One More Sonic Boom for the Gipper
Five presidents, six first ladies, and the toast of Hollywood and D.C. - a letter from Simi Valley
SIMI VALLEY, CALIF.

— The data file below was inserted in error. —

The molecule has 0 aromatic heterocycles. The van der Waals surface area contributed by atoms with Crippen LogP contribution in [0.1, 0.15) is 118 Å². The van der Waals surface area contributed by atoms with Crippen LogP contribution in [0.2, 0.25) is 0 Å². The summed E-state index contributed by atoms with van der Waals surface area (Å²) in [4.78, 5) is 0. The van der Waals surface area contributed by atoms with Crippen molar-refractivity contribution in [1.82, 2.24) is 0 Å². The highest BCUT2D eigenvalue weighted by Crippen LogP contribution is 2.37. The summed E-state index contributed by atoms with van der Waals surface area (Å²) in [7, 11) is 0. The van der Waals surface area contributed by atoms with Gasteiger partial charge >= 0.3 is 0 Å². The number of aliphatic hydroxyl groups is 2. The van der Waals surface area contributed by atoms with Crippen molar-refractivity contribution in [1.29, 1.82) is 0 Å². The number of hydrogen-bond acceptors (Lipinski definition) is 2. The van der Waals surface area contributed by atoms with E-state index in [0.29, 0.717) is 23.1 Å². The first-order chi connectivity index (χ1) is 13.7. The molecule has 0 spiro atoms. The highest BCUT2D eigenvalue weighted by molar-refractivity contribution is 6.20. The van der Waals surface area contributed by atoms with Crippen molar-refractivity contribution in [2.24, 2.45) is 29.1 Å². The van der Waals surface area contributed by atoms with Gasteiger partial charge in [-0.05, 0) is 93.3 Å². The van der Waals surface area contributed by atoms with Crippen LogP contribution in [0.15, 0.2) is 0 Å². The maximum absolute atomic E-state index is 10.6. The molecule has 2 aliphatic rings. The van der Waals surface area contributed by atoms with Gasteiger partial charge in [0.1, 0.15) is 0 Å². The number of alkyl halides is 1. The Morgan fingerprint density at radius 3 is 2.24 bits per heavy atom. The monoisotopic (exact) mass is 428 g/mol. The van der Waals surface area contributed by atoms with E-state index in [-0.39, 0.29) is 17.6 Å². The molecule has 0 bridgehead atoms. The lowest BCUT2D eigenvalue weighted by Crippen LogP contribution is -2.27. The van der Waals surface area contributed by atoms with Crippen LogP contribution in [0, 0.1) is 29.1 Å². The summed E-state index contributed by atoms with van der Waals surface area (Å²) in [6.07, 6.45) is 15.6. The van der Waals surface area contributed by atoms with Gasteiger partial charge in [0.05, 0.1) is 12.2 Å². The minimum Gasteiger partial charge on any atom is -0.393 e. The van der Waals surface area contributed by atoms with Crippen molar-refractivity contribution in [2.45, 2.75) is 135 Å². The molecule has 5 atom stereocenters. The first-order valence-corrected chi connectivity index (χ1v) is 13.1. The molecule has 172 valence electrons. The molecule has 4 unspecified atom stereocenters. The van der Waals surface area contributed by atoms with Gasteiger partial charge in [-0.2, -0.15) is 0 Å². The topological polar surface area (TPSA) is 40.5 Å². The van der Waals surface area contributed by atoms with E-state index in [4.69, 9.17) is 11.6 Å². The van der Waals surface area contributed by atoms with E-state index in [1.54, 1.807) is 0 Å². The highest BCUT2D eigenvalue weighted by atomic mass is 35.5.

SURE, having five presidents on a dais for the first time is historic. But what about an audience of Zsa Zsa Gabor and Arnold Schwarzenegger and Bob Hope?The line of demarcation between Hollywood and Washington has always been a thin one, and perhaps no president has understood the link - the power of image and communication - better than actor-turned-president Ronald Reagan. So it was perhaps fitting that the celluloid famous and the Washington powerful met here this week, under a robbin's-egg blue California sky, to open the Ronald Reagan Presidential Library. It was a well-choreographed paean of pomp, patriotism, and historical presidential circumstance. There was the F-16s' red glare, Charlton Heston's rhetoric bursting in air, and Lee Greenwood rasping out "God Bless the USA," giving proof that Mr. Reagan's legacy (whatever the judgment) is still there. "Just awesome," said one woman after the tributes to Reagan from four presidents had concluded and Mr. Greenwood was thundering his signature song as jets curtsied overhead. Earlier, the adoration had focused on the famous and would-be famous as they took their seats amid the several thousand Reaganites, GOP faithful, and a gauntlet of reporters. Sonny Bono was corralled by autograph seekers as he threaded his way to his seat. Unfortunately for him, most were giggling teenage girls, which won't help him in his bid for the United States Senate next year. As others strode in, the lyrics, "give me some men, who are stout-hearted men," blared from loud speakers. A blimp floated overhead. Stetson-hatted sheriff's patrolled surrounding hills on horseback, hills that were once the backdrop for Hollywood westerns. "Look, it's Arnold," said one woman as Mr. Schwarzenegger arrived to the kind of reception politicians hope for. After somehow fitting through the metal detector, the pectoral actor marched forward as camera crews marched backward. On the dais, the tribute was all to Ronald Reagan. Three past presidents (Richard Nixon, lone Democrat Jimmy Carter, Gerald Ford) and one present (George Bush) stressed positive elements of Mr. Reagan's legacy: staring down communism, helping end the cold war, "ennobling public service," triumphing as a "great communicator." President Bush called his former boss an "American original" who was born in February but whose "heart is the 4th of July." President Reagan, employing some of his patented Main-Street rhetoric, described his library as not a monument to one man or idea but a "time capsule of American growth and greatness." Perched on a mountaintop, the $57 million complex harbors a museum, a public affairs center, and archives that will hold 54 million White House papers - the most of the 11 existing presidential centers. Those documents, to be gradually released over the decades, will help shape Mr. Reagan's place in history. Some Americans are already making up their mind. A Los Angeles Times poll released this week showed that 28 percent of Americans considered Mr. Reagan an above-average president, while 33 percent ranked him below average. There was no such ambivalence here, no talk of Iran-contra, huge deficits, or detached government. Many confessed only to goose bumps. John Olow III journeyed down from Carmel, Calif. "There is no doubt he will be considered one of the greatest presidents," he said. Vernon Grose, a former Reagan appointee in pinstripe suit and sun-shielding cap, sees Reagan's resolute stand against communism as an epochal event. "His," he said, "was the voice of an earthquake."